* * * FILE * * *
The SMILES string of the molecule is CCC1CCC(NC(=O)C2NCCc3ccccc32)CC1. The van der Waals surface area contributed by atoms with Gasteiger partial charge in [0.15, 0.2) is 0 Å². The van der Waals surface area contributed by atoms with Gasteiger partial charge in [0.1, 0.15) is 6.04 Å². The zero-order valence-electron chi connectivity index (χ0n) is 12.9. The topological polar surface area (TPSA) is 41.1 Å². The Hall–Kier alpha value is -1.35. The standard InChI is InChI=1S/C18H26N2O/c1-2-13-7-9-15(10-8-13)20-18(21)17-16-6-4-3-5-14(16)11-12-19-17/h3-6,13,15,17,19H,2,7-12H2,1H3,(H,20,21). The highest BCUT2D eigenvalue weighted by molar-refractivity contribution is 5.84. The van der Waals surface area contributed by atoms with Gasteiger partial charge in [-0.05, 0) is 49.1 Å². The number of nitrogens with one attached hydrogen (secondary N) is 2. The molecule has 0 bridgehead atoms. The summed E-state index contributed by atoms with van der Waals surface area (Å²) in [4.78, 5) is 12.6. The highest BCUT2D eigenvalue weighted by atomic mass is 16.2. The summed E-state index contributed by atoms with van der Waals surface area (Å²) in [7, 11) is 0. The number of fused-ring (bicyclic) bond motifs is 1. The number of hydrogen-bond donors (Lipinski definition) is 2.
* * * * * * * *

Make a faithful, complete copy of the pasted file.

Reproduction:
The SMILES string of the molecule is CCC1CCC(NC(=O)C2NCCc3ccccc32)CC1. The van der Waals surface area contributed by atoms with Gasteiger partial charge in [0.15, 0.2) is 0 Å². The van der Waals surface area contributed by atoms with Gasteiger partial charge in [0.1, 0.15) is 6.04 Å². The zero-order valence-electron chi connectivity index (χ0n) is 12.9. The topological polar surface area (TPSA) is 41.1 Å². The Hall–Kier alpha value is -1.35. The standard InChI is InChI=1S/C18H26N2O/c1-2-13-7-9-15(10-8-13)20-18(21)17-16-6-4-3-5-14(16)11-12-19-17/h3-6,13,15,17,19H,2,7-12H2,1H3,(H,20,21). The highest BCUT2D eigenvalue weighted by molar-refractivity contribution is 5.84. The van der Waals surface area contributed by atoms with Gasteiger partial charge in [-0.05, 0) is 49.1 Å². The number of nitrogens with one attached hydrogen (secondary N) is 2. The molecule has 0 bridgehead atoms. The summed E-state index contributed by atoms with van der Waals surface area (Å²) in [4.78, 5) is 12.6. The highest BCUT2D eigenvalue weighted by atomic mass is 16.2. The summed E-state index contributed by atoms with van der Waals surface area (Å²) in [7, 11) is 0. The number of fused-ring (bicyclic) bond motifs is 1. The number of hydrogen-bond donors (Lipinski definition) is 2.